The list of awardees includes scientists and conservationists. Is your definition of a social entrepreneur broader?
First let me say that although many of the people we reach out to, and who, ultimately, become Rolex laureates, are, in fact, social entrepreneurs, our remit has from the start been much broader. Initiated in 1976, the Awards pre-date the notion of social entrepreneurism. Social entrepreneurs can be defined as "individuals with innovative solutions to society's most pressing social problems". While many of our winners fit this description, many have careers and projects that do not conform to the definition. Take, for example, two of the 2012 laureates, Barbara Block and Mark Kendall. Both are accomplished scientists and professors who are making their mark on society. They cannot be classified as social entrepreneurs.
One of the features of the Awards programme that sets it apart is the diversity of the individuals it supports. When listing some of the more unusual people who have won Rolex Awards, we often cite a former Parisian taxi driver and self-taught expert on insects, Pierre Morvan, a former laureate who has made his mark on science;and former teacher and carpenter, Dave Schweidenback, who runs the world's largest bicycle recycling operation.
As the world around us changes, have the parameters of choosing the Rolex Laureates also changed?
It is interesting to note that, despite massive changes in the world, the parameters have not changed dramatically. The nature of the projects submitted has changed, however, to some degree. As there are fewer remote regions of the world left to explore, we receive fewer projects in the traditional exploration category. And those that we do receive mainly relate directly to the environment. A majority of the applications we receive are concerned with preserving the natural and human environment. Also, our jury members are aware of how new technology has become integral to solving some of the most complex problems and how it is important to involve local communities and engage young people in meeting current challenges.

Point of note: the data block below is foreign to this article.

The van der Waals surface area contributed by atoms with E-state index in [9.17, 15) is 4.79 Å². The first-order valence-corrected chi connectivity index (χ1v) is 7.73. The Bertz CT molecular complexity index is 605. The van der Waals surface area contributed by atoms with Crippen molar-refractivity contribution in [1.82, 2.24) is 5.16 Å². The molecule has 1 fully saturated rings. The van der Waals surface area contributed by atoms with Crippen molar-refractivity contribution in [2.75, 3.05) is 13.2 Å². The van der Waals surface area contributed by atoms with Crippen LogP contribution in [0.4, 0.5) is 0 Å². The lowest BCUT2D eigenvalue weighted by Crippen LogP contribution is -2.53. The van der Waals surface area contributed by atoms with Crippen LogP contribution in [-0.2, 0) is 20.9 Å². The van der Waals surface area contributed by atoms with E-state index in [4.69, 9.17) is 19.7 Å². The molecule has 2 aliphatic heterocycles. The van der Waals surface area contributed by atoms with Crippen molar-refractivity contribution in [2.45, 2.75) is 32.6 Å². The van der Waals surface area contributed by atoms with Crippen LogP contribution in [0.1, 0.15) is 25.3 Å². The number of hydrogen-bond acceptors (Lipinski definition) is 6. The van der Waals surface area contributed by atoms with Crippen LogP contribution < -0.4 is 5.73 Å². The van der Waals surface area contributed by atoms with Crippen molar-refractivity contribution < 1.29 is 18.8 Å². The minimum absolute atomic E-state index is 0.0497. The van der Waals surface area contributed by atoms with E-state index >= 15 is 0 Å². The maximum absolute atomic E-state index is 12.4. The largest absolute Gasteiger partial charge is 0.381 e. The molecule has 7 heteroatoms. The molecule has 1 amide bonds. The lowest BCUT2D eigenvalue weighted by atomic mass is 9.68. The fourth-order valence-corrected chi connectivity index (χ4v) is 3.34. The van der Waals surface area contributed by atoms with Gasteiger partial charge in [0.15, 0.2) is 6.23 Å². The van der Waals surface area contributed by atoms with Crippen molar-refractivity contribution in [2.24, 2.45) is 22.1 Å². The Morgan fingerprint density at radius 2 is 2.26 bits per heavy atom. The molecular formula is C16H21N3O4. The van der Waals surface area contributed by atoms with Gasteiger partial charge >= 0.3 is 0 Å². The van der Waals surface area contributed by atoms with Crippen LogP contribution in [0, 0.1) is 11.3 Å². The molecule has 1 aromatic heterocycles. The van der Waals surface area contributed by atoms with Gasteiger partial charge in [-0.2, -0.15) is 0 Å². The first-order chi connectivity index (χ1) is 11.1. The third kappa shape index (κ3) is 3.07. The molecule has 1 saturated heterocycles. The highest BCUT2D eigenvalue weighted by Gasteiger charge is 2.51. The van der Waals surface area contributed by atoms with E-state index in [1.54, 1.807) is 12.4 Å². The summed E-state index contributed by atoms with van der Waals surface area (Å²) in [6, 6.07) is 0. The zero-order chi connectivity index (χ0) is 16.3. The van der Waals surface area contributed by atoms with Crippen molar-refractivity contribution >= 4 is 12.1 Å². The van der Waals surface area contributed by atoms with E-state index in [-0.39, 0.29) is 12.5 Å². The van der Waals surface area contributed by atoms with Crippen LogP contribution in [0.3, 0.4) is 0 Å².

Why was Delhi selected as the venue for the Awards?
Rolex is coming to Delhi to pay tribute to the spirit of enterprise driving the dynamic Indian social and economic landscape. In addition, Rolex has developed strong ties with India since 1947, when the company opened a subsidiary in Bombay. We also have historic links to India through former winners, three of whom I have mentioned, and through a number of Indians who have participated in Rolex sponsorships, such as golfer Jeev Mikha Singh, tennis legend Vijay Amritraj and musician Anoushka Shankar. In addition, through our other major international philanthropic programme, the Rolex Mentor and Protêgê Arts Initiative, we have forged a close relationship with Anish Kapoor, Amitav Ghosh and Mira Nair (who will be the master of ceremonies at the Delhi event).
Register for Full Access to the Crest Edition
Don't have a Facebook Account? Sign up for Times Crest here.
Subscribe to The Times of India Crest Edition and stay connected with our unequalled network of correspondents, analysts, writers and editors to figure the changes bubbling below the surface of society.